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  How should I Clean and Store my Muzzle Loader?

Muzzle LoadingBlack Powder and Black Powder substitutes such as Pyrodex leave residue after they burn which is very corrosive. This residue will cause rust, pitting and etching of metal it is in contact with. The rate of corrosion is dependant on several factors such as local humidity and time. In the dry desert regions a "dirty" muzzle loader can be left for possibly a week with no sign of corrosion, in humid regions effect of corrosion happen at a much faster rate. I mention this only to give a relative time frame of how long to leave a weapon before cleaning it. Shooting it in the evening of a hunt and cleaning the next day should be ok, leaving it for a few days would depend on where you live but I recommend cleaning a black powder firearm within 24 hours of shooting regardless of where you live.

As there are many different kinds of muzzle loaders out there, consult your manufacturers owners manual first on how to correctly disassemble your rifle, as well as what method and products they recommend to clean it. There are basically two ways to clean a muzzle loader, soap and water or chemical cleaners. The soap and water method is just that, a bucket of hot soapy water into which either the breech or muzzle of the gun is placed into. Soapy water is then drawn up into the barrel by the action of the ramrod and cleaning jag traveling up and down the barrel. Chemical cleaners such as solvents are also used to remove fouling. Be aware though that petroleum based cleaners will react to the fouling and accelerate the corrosion process. Make sure the barrel and breech area are very very clean. For truely stubbern fouling or even lead fouling, I have successfully used Carberator cleaner to disolve the fouling.

Once the barrel is completely clean remove the nipple and inspect it. If it's still dirty use a cleaning agent and a old tooth brush to clean the threads. Use a nipple pick to clean inside the nipple and the flash hole. Dry out all the parts either with dry patches, or by other means (hair drier etc). Make sure everything is clean and dry.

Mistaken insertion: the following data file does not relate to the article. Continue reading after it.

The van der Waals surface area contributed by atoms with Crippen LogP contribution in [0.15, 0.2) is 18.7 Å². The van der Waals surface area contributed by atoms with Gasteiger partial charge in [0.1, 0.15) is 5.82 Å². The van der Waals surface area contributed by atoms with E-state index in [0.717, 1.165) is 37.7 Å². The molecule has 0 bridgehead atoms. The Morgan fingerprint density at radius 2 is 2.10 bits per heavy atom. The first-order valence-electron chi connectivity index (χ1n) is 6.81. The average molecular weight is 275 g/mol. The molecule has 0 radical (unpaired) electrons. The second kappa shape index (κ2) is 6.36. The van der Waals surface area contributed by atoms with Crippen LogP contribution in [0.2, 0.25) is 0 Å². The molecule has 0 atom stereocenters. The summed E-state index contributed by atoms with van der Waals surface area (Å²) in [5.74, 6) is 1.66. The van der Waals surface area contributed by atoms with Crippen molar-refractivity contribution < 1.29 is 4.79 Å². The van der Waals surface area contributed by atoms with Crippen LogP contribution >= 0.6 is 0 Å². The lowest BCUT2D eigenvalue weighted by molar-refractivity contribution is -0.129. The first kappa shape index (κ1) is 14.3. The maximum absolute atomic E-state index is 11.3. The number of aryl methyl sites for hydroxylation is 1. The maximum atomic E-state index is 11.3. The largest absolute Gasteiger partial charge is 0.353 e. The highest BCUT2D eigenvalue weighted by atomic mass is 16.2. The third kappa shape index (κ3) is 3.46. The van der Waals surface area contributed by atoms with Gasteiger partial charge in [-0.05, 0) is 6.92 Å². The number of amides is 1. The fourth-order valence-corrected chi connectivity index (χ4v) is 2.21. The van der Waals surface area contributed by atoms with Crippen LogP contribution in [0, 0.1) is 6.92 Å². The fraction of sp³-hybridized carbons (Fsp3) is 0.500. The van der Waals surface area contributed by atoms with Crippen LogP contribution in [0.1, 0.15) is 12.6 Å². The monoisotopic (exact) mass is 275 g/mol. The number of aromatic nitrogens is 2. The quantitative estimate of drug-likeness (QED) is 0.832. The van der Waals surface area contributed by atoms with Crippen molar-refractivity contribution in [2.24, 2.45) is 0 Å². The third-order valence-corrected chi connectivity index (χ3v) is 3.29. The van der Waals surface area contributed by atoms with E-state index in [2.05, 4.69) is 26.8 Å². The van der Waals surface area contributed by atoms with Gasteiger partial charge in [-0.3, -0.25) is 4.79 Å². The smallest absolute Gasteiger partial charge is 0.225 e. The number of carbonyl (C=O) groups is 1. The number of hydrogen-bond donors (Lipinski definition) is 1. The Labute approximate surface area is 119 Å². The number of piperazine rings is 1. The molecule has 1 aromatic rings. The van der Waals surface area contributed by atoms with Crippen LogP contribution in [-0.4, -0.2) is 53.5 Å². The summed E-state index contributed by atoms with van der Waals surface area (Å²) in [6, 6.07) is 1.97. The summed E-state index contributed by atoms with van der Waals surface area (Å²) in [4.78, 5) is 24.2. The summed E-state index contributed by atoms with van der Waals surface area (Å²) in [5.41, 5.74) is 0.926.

Once clean, re-assemble the firearm and saturate a dry cleaning patch with Thompson Centers BoreButter (paste type, not the lube from the tube). Run several saturated patches up and down the barrel until you are confident the entire barrel has a good coating on it. Take the patch and wipe down all external metal as well. The gun should now be clean and have a protective coating of BoreButter on it. If storing the gun for long periods of time, recoat the inside of the barrel 3-4 days after the last cleaning, then again at 14 days and at least once a month after that time. Be aware that BoreButter will turn an orange/brown color when exposed to air so don't immediatly panic if you notice a brown patch and think it's a rusted barrel. Typically if you did a poor job cleaning your muzzle loader, you will get white saltlike crystals forming upon the fouling. Reclean the area immediately then re-coat.

When you finally go to shoot your muzzle loader which has been clean and stored with the method above, it's a good idea to first swab out the barrel with a dry patch to remove any excess BoreButter. Then with the gun still unloaded, place a cap on the nipple and fire it. This is done to clean out the nipple area and to verify that area is dry (useful when cleaning at the range).

Posted by DallanC on Tuesday, May 10, 2005 (23:30:18) (2874 reads) [ Administration ]
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